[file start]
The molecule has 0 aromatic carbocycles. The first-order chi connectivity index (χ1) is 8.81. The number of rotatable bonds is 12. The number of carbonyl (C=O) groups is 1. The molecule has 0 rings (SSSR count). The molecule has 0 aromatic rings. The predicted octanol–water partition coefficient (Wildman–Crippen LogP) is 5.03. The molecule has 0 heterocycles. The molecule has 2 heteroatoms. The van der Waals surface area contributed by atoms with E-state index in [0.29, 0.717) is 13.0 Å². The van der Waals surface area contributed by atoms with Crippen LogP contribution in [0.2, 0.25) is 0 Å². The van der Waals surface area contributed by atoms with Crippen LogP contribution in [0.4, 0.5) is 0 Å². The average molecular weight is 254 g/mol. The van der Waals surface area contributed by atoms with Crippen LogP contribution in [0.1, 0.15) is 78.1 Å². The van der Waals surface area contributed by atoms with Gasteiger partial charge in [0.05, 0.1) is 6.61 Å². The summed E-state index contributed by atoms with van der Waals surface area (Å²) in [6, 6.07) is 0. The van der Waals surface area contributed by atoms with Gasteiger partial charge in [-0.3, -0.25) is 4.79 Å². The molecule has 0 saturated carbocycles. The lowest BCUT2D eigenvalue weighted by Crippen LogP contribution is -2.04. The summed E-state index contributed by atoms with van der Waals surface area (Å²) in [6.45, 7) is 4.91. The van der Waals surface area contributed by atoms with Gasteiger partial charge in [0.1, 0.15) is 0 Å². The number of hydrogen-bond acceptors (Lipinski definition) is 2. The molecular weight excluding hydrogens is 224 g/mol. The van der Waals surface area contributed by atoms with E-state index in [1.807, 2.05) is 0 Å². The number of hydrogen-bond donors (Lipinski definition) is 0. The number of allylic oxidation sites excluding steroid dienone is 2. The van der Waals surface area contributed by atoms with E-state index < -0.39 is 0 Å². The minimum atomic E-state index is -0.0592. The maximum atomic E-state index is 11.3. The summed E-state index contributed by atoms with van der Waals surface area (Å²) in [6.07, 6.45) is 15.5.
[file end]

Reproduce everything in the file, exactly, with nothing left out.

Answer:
The molecule has 0 aromatic carbocycles. The first-order chi connectivity index (χ1) is 8.81. The number of rotatable bonds is 12. The number of carbonyl (C=O) groups is 1. The molecule has 0 rings (SSSR count). The molecule has 0 aromatic rings. The predicted octanol–water partition coefficient (Wildman–Crippen LogP) is 5.03. The molecule has 0 heterocycles. The molecule has 2 heteroatoms. The van der Waals surface area contributed by atoms with E-state index in [0.29, 0.717) is 13.0 Å². The van der Waals surface area contributed by atoms with Crippen LogP contribution in [0.2, 0.25) is 0 Å². The van der Waals surface area contributed by atoms with Crippen LogP contribution in [0.4, 0.5) is 0 Å². The average molecular weight is 254 g/mol. The van der Waals surface area contributed by atoms with Crippen LogP contribution in [0.1, 0.15) is 78.1 Å². The van der Waals surface area contributed by atoms with Gasteiger partial charge in [0.05, 0.1) is 6.61 Å². The summed E-state index contributed by atoms with van der Waals surface area (Å²) in [6, 6.07) is 0. The van der Waals surface area contributed by atoms with Gasteiger partial charge in [-0.3, -0.25) is 4.79 Å². The molecule has 0 saturated carbocycles. The lowest BCUT2D eigenvalue weighted by Crippen LogP contribution is -2.04. The summed E-state index contributed by atoms with van der Waals surface area (Å²) in [6.45, 7) is 4.91. The van der Waals surface area contributed by atoms with Gasteiger partial charge in [0.1, 0.15) is 0 Å². The number of hydrogen-bond acceptors (Lipinski definition) is 2. The molecular weight excluding hydrogens is 224 g/mol. The van der Waals surface area contributed by atoms with E-state index in [1.807, 2.05) is 0 Å². The number of hydrogen-bond donors (Lipinski definition) is 0. The number of allylic oxidation sites excluding steroid dienone is 2. The van der Waals surface area contributed by atoms with E-state index < -0.39 is 0 Å². The minimum atomic E-state index is -0.0592. The maximum atomic E-state index is 11.3. The summed E-state index contributed by atoms with van der Waals surface area (Å²) in [6.07, 6.45) is 15.5.